Information and Culture Minister, Lai Mohammed, has said journalists reporting events surrounding the COVID-19 pandemic are at risk of contracting the virus as much as health workers.
Mohammed, while responding to questions at the daily Presidential Task Force briefing on Tuesday, said journalists should be considered frontline soldiers in the fight against the disease.
He said enlightenments, sensitisations and other interventions will be impossible without the presence of the media.
“As of today, there is no known vaccine or medicine for COVID-19. The only strategy we are employing is non pharmaceutical intervention which is advocacy, enlightenment and sensitisation.
“These cannot be carried out without the support of the media. Therefore, it won’t be wrong to qualify a journalist as a frontline soldier in the fight against COVID-19.
“We pray nobody contracts the virus but you are probably at much risk as the health workers,” he said.
Mr Mohammed also said discussions will be raised at the Task Force meeting for compensation of journalists by their employers.
“I think just as our health workers, airport workers etc are frontline soldiers in this war, you also are.
“So it won’t be out of place to take up this matter at the level of the task force and also engage your employers as to what kind of arrangement can be made for journalists, especially those of you who are with us everyday,” the minister said.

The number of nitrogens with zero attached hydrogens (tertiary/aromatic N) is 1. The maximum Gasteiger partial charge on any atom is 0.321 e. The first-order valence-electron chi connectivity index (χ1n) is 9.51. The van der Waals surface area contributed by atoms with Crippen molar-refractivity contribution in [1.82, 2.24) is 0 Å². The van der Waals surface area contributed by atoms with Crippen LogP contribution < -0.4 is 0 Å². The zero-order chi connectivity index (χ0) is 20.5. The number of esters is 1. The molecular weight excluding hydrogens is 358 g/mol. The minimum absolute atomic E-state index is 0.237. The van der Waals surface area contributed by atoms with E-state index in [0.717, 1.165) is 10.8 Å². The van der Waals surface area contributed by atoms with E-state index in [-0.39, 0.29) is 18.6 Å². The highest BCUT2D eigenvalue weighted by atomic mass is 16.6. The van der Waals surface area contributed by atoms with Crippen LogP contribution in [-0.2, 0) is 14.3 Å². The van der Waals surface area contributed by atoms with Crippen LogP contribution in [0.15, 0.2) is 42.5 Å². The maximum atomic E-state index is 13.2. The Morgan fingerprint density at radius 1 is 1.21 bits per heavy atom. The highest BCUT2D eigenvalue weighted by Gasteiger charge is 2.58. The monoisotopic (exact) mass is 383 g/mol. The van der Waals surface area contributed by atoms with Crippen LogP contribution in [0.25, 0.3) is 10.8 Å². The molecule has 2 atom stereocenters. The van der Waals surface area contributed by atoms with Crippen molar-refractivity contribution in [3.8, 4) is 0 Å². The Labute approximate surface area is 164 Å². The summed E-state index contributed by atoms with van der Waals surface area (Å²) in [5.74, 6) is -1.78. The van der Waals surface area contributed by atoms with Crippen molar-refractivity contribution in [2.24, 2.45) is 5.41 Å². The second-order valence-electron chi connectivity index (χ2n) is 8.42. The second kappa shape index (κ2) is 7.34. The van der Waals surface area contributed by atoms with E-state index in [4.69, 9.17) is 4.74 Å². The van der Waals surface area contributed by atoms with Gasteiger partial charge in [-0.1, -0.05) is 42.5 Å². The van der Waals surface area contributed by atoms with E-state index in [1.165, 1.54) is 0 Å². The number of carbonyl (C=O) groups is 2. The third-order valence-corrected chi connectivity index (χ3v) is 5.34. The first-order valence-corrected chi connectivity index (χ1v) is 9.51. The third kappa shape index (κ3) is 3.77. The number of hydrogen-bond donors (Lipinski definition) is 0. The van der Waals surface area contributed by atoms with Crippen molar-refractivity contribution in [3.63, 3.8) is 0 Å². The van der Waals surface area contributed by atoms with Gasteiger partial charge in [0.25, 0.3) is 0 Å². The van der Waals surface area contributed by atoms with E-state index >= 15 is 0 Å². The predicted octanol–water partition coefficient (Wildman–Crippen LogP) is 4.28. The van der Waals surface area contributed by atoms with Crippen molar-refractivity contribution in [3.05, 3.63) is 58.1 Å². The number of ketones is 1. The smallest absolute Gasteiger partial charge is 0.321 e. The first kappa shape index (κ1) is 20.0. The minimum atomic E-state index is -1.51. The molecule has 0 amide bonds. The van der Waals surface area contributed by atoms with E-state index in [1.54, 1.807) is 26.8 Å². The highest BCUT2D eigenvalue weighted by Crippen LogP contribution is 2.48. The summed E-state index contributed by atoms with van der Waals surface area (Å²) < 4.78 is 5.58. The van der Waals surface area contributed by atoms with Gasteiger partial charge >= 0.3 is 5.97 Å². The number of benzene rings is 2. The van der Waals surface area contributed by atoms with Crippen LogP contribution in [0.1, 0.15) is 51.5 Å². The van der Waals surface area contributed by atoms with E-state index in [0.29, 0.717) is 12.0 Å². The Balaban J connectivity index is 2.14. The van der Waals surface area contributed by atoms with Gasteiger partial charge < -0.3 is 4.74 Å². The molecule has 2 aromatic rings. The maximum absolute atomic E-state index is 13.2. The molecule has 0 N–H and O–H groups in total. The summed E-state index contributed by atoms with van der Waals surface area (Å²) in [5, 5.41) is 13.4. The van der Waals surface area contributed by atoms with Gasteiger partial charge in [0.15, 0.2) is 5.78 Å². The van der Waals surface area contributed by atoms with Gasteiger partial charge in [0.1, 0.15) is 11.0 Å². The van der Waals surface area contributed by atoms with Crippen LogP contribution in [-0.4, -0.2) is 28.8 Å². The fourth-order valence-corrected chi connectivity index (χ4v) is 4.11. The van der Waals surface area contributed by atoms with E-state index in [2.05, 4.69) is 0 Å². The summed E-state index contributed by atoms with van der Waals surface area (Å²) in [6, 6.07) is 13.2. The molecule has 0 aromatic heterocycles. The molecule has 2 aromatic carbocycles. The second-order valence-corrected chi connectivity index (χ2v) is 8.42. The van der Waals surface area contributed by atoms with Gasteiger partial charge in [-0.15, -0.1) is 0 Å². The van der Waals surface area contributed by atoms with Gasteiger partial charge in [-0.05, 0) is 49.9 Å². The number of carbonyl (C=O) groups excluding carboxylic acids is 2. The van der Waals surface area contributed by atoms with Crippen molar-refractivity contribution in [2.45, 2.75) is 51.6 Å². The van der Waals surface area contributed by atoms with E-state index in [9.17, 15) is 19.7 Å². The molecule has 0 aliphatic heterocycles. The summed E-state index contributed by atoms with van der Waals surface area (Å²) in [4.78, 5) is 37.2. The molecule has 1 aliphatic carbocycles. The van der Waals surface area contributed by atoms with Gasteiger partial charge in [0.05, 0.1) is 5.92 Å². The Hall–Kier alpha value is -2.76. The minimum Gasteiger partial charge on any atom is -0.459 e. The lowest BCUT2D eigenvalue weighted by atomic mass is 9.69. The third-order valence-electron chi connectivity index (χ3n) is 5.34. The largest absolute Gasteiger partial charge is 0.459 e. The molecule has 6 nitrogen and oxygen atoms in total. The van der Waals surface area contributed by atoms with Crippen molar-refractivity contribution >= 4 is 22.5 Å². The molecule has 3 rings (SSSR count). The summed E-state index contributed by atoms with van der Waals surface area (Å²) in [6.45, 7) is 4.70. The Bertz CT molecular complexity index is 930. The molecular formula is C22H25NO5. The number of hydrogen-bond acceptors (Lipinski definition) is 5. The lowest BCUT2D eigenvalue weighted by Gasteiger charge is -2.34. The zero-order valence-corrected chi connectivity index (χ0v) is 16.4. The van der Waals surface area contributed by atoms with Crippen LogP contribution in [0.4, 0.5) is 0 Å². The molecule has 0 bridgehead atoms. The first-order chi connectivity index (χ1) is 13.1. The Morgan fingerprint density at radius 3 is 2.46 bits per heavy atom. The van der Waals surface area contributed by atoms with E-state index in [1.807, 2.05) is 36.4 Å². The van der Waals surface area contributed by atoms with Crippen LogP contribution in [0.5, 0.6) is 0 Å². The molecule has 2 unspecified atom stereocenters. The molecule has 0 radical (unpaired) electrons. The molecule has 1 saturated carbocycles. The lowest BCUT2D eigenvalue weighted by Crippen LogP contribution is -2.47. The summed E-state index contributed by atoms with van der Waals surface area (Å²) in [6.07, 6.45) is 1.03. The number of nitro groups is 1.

Despite the outbreak of COVID-19, journalists in many parts of the world are still covering press conferences and conducting on-the-ground reporting. This exposes them to the virus as much as health workers who are considered first respondents to patients.
Since the outbreak of the disease, some journalists have contracted the virus.
The latest case is Richard Quest, a Cable Network News (CNN) reporter. Already, Chris Cuomo and Brooke Baldwin, both of the CNN, had tested positive for COVID-19.
COVID-19 has infected over 2.5 million people and killed at least 176,000 people worldwide according to the worldometer.info
It is, however, uncertain if any journalist has contracted the virus in Nigeria where 665 cases have been recorded, of which 188 have been treated and discharged and 22 deaths recorded.
Meanwhile, the Executive Director of International Press Centre (IPC), Lanre Arogundade, earlier said journalists covering COVID-19 deserves to be placed on a special insurance package.
According to a statement published on the centre’s website, Mr Arogundade said journalists are among professionals “who are always on duty during crisis situations and their safety should therefore be accorded very high priority.”
“From provision with protective wears and adequate supply of basics such as hand sanitisers, nothing can be too much to do for journalists on the field at this moment,” he said.
He advised journalists to avail themselves of all the health tips on avoiding COVID-19 infection especially as outlined by global health bodies and national health institutions.
“Journalists should apply necessary caution so as not to expose themselves to avoidable health risk in the understandable urge to cover breaking stories on the pandemic,” he said.